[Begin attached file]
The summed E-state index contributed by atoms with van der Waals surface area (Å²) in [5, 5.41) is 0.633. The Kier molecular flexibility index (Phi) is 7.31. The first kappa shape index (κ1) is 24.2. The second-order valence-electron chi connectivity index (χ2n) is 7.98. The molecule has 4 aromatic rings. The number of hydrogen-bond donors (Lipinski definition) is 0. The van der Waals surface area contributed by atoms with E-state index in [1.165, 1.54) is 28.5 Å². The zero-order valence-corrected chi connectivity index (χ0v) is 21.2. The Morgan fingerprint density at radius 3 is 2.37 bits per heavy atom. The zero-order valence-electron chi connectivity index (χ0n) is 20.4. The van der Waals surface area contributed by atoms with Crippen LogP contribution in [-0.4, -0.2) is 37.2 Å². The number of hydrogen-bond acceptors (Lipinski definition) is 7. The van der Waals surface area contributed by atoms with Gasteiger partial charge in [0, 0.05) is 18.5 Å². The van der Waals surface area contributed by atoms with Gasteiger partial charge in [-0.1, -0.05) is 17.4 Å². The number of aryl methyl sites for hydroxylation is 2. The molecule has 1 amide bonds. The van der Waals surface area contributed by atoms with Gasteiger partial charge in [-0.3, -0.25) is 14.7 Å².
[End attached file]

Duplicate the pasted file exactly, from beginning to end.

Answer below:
The summed E-state index contributed by atoms with van der Waals surface area (Å²) in [5, 5.41) is 0.633. The Kier molecular flexibility index (Phi) is 7.31. The first kappa shape index (κ1) is 24.2. The second-order valence-electron chi connectivity index (χ2n) is 7.98. The molecule has 4 aromatic rings. The number of hydrogen-bond donors (Lipinski definition) is 0. The van der Waals surface area contributed by atoms with E-state index in [1.165, 1.54) is 28.5 Å². The zero-order valence-corrected chi connectivity index (χ0v) is 21.2. The Morgan fingerprint density at radius 3 is 2.37 bits per heavy atom. The zero-order valence-electron chi connectivity index (χ0n) is 20.4. The van der Waals surface area contributed by atoms with Crippen LogP contribution in [-0.4, -0.2) is 37.2 Å². The number of hydrogen-bond acceptors (Lipinski definition) is 7. The van der Waals surface area contributed by atoms with Gasteiger partial charge in [0, 0.05) is 18.5 Å². The van der Waals surface area contributed by atoms with Gasteiger partial charge in [-0.1, -0.05) is 17.4 Å². The number of aryl methyl sites for hydroxylation is 2. The molecule has 1 amide bonds. The van der Waals surface area contributed by atoms with Gasteiger partial charge in [-0.3, -0.25) is 14.7 Å².